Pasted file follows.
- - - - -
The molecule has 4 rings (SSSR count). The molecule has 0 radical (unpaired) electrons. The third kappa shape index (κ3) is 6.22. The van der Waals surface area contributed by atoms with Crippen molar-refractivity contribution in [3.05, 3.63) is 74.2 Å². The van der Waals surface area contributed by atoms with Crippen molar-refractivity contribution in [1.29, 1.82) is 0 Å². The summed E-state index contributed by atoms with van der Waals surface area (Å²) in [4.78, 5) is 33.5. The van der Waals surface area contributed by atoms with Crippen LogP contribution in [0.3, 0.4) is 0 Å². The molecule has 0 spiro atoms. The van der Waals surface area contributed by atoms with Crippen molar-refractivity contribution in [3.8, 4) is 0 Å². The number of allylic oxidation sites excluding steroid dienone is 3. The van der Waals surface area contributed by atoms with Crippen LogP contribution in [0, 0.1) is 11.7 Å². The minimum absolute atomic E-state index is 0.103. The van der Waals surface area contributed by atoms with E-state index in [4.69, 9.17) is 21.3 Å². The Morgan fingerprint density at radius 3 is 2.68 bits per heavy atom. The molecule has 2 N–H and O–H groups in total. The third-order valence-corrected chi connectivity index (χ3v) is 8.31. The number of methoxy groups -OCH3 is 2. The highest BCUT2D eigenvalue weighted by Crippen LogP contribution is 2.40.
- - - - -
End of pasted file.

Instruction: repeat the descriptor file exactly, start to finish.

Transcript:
The molecule has 4 rings (SSSR count). The molecule has 0 radical (unpaired) electrons. The third kappa shape index (κ3) is 6.22. The van der Waals surface area contributed by atoms with Crippen molar-refractivity contribution in [3.05, 3.63) is 74.2 Å². The van der Waals surface area contributed by atoms with Crippen molar-refractivity contribution in [1.29, 1.82) is 0 Å². The summed E-state index contributed by atoms with van der Waals surface area (Å²) in [4.78, 5) is 33.5. The van der Waals surface area contributed by atoms with Crippen LogP contribution in [0.3, 0.4) is 0 Å². The molecule has 0 spiro atoms. The van der Waals surface area contributed by atoms with Crippen molar-refractivity contribution in [3.8, 4) is 0 Å². The number of allylic oxidation sites excluding steroid dienone is 3. The van der Waals surface area contributed by atoms with Crippen LogP contribution in [0, 0.1) is 11.7 Å². The minimum absolute atomic E-state index is 0.103. The van der Waals surface area contributed by atoms with E-state index in [4.69, 9.17) is 21.3 Å². The Morgan fingerprint density at radius 3 is 2.68 bits per heavy atom. The molecule has 2 N–H and O–H groups in total. The third-order valence-corrected chi connectivity index (χ3v) is 8.31. The number of methoxy groups -OCH3 is 2. The highest BCUT2D eigenvalue weighted by Crippen LogP contribution is 2.40.